Terry hardly left that courtroom unscarred and not least damaged by the chief magistrate's statement that his verdict had most to do with the prosecution's burden of proof that was so much more demanding than the requirements of any FA inquiry.
What was established beyond any doubt, with Anton Ferdinand's admission that he had provoked Terry with a series of references to his alleged affair with a team-mate's partner, was that the dialogue of the average Premier League game was commonly at gutter level. That doesn't relegate the crime of racial abuse but in this particular case it certainly blemished the clarity of the moral view.
Nor did it help that Ashley Cole's evidence on behalf of his Chelsea team-mate, and the implication that he was not supporting a racist, led to the swift agreement by Anton's brother Rio with the claim of one internet warrior that the witness was a "choc ice" – or dark on the outside, white inside.
So was the FA right to return to such dangerous terrain? In theory at least, perhaps it was, but clairvoyance is hardly required in estimating the fresh weight of collateral damage.
You may say that football is merely a victim of the times and that it is trapped in a culture quite divorced from the rigours and responsibilities of ordinary life. Maybe it is true but it hardly takes away the need for a degree of some hard-headed reflection and new levels of leadership.
John Terry could be a ferocious one on the field but that is no good if it is not supported by any understanding of exactly who you are and what you are supposed to represent.
It is his and football's tragedy that no one had the strength to tell him. Not, at least, until it was rather too late.
Ashton's reputation takes a dive after costly trip to the sin bin
Chris Ashton, who was once the great hope of England's rugby union team, was recently praised for his restrained and responsible behaviour while being attacked in a nightclub.
This was well merited, not least in view of the importance the England coach Stuart Lancaster has placed on personal discipline by his players on and off the field.
Unfortunately, Ashton was less of a paragon of professional wisdom at the weekend when he was absent in the sin bin when his team Saracens conceded the vital try in a match against Exeter.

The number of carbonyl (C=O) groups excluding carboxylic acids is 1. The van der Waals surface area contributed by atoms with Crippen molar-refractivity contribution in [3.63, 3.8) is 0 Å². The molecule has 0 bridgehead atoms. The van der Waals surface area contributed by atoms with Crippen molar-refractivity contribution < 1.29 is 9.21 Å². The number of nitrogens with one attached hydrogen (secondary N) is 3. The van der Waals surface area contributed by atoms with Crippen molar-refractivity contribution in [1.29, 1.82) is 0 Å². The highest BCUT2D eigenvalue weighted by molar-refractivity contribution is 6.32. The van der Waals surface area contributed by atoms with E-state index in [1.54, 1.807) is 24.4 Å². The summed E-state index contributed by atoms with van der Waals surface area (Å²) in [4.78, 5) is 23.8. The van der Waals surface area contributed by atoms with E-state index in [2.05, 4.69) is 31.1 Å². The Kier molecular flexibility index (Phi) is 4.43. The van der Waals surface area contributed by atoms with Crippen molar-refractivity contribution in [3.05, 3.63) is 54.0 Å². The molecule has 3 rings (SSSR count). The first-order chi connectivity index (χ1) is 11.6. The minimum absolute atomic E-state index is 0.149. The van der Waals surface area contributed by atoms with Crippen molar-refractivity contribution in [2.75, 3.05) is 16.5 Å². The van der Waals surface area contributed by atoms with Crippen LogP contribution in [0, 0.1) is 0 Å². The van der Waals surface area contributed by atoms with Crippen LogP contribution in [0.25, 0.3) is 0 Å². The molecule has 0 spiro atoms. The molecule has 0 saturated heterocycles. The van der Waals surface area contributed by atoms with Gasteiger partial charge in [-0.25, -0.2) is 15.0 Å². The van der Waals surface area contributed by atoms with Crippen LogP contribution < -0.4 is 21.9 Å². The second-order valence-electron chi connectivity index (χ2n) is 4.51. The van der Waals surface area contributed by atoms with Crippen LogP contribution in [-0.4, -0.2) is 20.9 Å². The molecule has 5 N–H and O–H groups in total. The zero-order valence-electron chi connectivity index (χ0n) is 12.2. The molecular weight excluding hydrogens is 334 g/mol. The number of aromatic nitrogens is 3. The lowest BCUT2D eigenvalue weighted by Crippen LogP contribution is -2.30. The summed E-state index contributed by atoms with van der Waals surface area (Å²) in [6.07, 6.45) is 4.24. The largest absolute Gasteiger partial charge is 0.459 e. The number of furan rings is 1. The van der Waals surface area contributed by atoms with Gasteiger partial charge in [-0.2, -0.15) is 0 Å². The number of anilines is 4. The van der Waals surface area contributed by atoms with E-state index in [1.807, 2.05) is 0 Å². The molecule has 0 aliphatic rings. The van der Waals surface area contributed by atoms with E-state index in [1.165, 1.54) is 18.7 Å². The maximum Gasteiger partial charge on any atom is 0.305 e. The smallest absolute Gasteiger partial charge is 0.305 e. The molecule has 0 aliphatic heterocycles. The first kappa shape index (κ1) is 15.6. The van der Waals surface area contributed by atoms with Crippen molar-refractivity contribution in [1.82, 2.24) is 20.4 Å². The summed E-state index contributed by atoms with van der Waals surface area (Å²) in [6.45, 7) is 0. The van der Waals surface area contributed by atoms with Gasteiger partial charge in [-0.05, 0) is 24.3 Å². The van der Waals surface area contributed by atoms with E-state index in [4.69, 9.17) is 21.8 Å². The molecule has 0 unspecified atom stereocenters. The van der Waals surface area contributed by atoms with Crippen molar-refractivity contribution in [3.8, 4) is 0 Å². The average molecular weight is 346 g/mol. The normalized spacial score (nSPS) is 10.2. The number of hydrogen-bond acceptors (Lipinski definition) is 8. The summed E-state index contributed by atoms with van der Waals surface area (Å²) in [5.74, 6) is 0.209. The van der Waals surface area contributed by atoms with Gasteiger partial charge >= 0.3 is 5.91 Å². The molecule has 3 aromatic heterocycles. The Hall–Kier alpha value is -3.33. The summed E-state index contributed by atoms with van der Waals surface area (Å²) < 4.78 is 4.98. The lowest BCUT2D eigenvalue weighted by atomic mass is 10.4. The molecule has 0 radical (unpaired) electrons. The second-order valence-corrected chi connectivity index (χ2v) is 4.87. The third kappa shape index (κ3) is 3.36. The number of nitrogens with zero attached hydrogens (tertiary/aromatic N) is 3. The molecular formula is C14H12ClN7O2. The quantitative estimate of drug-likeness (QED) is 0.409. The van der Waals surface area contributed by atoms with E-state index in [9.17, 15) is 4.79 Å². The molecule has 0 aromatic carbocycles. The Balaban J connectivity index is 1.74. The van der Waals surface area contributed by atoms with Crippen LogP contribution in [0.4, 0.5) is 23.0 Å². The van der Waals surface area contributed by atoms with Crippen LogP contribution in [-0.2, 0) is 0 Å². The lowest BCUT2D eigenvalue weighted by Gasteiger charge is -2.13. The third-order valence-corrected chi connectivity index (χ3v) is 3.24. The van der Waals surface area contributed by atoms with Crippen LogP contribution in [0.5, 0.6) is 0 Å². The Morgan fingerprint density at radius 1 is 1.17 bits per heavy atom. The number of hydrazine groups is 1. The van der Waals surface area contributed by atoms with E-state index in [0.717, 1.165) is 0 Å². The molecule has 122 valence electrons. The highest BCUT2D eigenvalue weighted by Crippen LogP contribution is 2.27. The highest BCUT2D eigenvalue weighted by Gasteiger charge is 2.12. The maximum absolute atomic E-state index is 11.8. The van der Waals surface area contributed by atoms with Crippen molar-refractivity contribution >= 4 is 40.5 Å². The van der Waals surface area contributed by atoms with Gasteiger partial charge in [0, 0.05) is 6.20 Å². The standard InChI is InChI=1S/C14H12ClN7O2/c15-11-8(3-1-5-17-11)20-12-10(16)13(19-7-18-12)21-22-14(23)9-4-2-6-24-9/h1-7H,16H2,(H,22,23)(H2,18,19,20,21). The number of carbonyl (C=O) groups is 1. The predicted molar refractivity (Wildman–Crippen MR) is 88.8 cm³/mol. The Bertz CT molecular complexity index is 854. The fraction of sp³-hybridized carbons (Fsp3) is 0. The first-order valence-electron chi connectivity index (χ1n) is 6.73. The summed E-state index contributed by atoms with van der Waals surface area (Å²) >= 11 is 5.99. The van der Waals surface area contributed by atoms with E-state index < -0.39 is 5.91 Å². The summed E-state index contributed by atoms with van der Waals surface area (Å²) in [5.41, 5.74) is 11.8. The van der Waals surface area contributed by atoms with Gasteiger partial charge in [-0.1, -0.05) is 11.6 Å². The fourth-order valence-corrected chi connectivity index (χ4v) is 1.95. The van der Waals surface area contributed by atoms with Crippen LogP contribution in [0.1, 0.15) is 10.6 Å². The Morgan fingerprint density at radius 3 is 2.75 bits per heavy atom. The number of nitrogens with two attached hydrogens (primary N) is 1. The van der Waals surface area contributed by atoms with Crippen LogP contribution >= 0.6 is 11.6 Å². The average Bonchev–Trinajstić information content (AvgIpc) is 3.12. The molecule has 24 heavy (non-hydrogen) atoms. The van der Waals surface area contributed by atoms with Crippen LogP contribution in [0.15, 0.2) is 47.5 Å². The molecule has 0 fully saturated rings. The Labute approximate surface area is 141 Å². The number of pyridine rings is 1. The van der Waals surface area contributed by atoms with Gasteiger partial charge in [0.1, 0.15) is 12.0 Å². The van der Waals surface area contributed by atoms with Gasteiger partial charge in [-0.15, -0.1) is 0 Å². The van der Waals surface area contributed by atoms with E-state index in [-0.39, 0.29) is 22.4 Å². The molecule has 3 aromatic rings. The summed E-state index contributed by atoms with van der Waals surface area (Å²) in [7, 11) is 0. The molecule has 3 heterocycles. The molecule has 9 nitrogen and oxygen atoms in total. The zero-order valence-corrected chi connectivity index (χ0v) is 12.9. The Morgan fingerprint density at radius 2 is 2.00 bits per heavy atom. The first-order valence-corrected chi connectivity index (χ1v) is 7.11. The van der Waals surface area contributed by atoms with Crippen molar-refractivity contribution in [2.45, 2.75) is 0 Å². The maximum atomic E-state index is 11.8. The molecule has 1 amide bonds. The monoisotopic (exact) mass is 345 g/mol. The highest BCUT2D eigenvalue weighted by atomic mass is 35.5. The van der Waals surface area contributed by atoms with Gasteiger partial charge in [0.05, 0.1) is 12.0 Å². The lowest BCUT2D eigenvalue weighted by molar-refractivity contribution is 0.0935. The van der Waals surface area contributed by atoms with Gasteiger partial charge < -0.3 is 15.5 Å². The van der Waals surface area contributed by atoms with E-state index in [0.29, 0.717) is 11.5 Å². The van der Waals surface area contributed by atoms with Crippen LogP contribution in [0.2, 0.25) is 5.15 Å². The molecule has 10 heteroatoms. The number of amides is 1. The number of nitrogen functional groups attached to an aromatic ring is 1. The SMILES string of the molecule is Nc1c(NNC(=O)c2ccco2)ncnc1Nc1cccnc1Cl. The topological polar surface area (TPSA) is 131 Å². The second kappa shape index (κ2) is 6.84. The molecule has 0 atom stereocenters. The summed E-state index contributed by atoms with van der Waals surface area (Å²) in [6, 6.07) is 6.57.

When he first emerged as an international wing of arresting force, a lot of wasted breath was spent on pleas for him to modify his extravagant – not to say juvenile – "swan dive" celebration when grounding the ball for a try. It showed all the restraint of an agitated porpoise. Given Ashton's inherent talent, we can only hope that a little more maturing will now ensue.
There are reasons to be cheerful for both blue and red halves of Merseyside
There cannot be much doubt in neutral hearts about the most uplifting line in the Premier League table.
It is Everton, poverty-stricken, discounted Everton, in third place, and playing football of a strength and an intelligence that it is a joy to behold not only for the brilliantly committed David Moyes.
The manager's statement that watching his team has become one of his greatest pleasures was a remarkable, though, easily understood declaration. It came, after all, from a man who was working on the shape and the priorities of his team long before many better-off rivals had used up their transfer window budgets. Isn't it a pity football life isn't always like this?
There is also encouragement for neighbours Liverpool, who are residing at the other end of the table despite their impressive performance against Manchester United. It came from Anfield icon, and a fierce critic of some of new manager Brendan Rodgers' predecessors, Ian St John. "Forget the league table," says the Saint, "I'm more encouraged by the way Liverpool are playing than I have been for quite a number of years."
This should be good news for the more distraught Liverpool fans. The founder of their tradition, Bill Shankly, once said of St John: "He is strong enough and intelligent enough that had he not been a footballer he might have been middleweight champion of the world."